At first, 12-year-old Madeleine Cabrera didn’t notice the nine uniformed police officers lined up outside Morris Middle School in McAllen on Monday morning.
It was still early, just a little after 7:15 a.m., and Madeleine’s mother, Amy, had to point the men out for her daughter.
Madeleine asked what the police officers were doing there.
“I said, ‘Well, they’re here for you, Maddie,’” Amy said.
Maddie’s face broke into a smile.
The officers were there to welcome Madeleine to her first day of school after a particularly tough summer. Her father Jorge, a 12-year Mission Police Department veteran, died of COVID-19 in August.
Like the thousands of other coronavirus casualties the Rio Grande Valley has sustained in the last year, Jorge’s death left behind an immense burden of grief on the shoulders of Madeleine, her siblings and her mother.
Amy says her husband was an involved father — a frequent laugher with a big personality. She says the house has been quiet since he died.
A devout Christian, Jorge was a Sunday school teacher and a regular around First Baptist Church in McAllen.
It didn’t have to be Sunday for him to spread the good word. Amy says he was a constant spiritual advisor to their children, and even to his fellow police officers.
“He was always trying to minister to the officers of the PD,” she said. “You know, they would come to him with their problems and he was not afraid to tell them, ‘Hey what you’re doing, this is not biblical. This is what the Bible says.’ He was very bold.”
Jorge, 42, was infected with COVID-19 over the summer and died on Aug. 24. He was buried on Madeleine’s birthday.
Amy was determined to keep Madeleine’s memory of her birthday and of her father pleasant, something she could look back on with more pride than sorrow. She organized a drive-by birthday parade, with Edinburg police officers driving by the Cabrera home, lights flashing and sirens blazing.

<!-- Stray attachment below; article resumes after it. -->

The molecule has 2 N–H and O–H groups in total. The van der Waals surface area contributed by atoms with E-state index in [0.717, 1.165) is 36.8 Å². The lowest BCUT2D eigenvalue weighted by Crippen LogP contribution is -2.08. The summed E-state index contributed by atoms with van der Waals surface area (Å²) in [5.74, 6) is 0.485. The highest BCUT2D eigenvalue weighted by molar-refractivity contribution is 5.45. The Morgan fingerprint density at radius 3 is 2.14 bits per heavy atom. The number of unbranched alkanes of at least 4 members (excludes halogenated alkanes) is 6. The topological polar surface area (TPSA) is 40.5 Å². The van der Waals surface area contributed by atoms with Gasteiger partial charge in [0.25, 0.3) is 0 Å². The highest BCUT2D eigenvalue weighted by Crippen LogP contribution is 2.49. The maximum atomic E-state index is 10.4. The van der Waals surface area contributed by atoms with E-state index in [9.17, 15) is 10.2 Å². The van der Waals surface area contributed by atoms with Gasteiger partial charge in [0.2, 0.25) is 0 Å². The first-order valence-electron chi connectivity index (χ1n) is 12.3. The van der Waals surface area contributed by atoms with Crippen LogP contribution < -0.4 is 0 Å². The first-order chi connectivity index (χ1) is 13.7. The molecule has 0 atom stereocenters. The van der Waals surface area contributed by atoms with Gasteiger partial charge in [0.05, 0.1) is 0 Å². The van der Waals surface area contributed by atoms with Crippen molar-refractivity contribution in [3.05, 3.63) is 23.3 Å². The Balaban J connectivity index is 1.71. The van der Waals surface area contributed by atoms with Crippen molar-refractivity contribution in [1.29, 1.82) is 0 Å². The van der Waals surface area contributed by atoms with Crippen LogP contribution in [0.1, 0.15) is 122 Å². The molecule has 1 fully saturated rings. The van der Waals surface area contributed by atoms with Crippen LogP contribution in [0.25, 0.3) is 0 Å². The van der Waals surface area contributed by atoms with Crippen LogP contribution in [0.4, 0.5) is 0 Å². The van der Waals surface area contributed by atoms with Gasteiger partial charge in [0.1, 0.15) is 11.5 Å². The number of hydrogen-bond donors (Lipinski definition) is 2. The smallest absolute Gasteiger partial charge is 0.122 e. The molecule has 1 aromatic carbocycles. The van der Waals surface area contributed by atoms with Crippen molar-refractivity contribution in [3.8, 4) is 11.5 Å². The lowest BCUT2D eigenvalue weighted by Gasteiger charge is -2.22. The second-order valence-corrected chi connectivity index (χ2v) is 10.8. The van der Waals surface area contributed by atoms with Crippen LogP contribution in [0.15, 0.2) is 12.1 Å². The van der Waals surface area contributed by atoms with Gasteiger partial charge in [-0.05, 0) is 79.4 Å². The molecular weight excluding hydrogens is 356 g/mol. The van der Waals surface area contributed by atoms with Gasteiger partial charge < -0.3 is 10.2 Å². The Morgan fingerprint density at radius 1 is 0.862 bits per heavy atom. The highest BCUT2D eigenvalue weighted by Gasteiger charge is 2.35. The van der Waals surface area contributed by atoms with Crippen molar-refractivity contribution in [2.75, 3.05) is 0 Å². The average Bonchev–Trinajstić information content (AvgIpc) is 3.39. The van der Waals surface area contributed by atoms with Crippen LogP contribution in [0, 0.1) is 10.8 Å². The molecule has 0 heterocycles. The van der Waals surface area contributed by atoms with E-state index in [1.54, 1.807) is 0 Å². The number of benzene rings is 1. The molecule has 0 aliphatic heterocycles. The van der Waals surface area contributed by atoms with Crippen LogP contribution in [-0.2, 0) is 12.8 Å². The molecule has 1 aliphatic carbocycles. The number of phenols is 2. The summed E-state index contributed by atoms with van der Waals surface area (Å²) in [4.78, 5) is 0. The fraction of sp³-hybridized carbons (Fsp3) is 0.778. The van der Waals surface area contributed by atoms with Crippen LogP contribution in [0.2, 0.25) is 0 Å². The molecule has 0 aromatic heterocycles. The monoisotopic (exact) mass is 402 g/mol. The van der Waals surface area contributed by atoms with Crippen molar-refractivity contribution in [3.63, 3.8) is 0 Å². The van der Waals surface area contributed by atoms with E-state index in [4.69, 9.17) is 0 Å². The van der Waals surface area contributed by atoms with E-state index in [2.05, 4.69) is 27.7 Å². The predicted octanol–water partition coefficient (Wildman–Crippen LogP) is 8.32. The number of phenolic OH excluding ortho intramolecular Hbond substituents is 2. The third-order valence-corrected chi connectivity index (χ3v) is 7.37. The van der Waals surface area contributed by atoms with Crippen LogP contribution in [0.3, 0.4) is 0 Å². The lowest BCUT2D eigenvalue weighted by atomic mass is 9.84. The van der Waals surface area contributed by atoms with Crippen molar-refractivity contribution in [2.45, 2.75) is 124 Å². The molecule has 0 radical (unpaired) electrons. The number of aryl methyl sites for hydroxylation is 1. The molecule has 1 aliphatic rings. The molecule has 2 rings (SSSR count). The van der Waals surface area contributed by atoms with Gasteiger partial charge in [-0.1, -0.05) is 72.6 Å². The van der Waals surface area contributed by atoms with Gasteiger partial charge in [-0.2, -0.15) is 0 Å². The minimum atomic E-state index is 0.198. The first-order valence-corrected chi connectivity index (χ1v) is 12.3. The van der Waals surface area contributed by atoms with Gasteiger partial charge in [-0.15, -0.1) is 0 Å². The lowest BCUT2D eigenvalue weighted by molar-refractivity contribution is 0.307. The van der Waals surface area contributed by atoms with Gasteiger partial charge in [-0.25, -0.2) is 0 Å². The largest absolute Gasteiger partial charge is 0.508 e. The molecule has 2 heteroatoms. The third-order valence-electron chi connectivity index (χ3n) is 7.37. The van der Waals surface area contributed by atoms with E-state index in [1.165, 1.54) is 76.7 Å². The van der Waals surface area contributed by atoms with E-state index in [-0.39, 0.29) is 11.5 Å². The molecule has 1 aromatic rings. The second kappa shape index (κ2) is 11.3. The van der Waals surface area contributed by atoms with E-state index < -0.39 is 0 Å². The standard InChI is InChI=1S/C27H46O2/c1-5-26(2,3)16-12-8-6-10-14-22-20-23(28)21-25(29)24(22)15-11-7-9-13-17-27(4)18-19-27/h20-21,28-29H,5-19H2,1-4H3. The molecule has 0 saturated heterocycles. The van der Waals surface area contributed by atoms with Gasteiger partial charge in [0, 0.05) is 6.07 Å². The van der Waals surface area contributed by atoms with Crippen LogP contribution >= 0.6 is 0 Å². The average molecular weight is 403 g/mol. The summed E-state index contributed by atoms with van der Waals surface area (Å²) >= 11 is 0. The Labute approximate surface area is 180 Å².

“That was her favorite part,” Amy said. “Out of all the presents and all the people that were there, she really, really loved the police cars.”
There were other signs of solidarity from the law enforcement community too: a mile-long police escort over the summer, an impromptu shrine at the police department, help from officers with paperwork and meetings regarding the death, and even some pro-bono mechanic work to get Jorge’s truck fixed up for his son to drive.
“It’s been huge,” Amy said. “I didn’t realize how badly I would need them and their support.”
Thursday was the latest show of support. Madeleine’s been homeschooled most of her life, and Monday was her first time attending a large public school.
“Maddie was very nervous and anxious. She was having a lot of anxiety actually about starting school, because this is her second year in school,” Amy said. “I knew that them being there for her, to encourage her, I knew that it would really mean a lot to her.”
Madeleine stopped for a picture with the officers outside the school Monday before she went inside.
Chief Robert Dominguez gave her a backpack, a gift from the department. Madeleine giggled under her face mask when he bent down to say something in her ear.
Then she stepped through the front doors to face her first day of sixth grade.
Amy says it was a sight her husband would have enjoyed seeing.
“I think he would have been so proud,” she said. “I think he would have loved it.”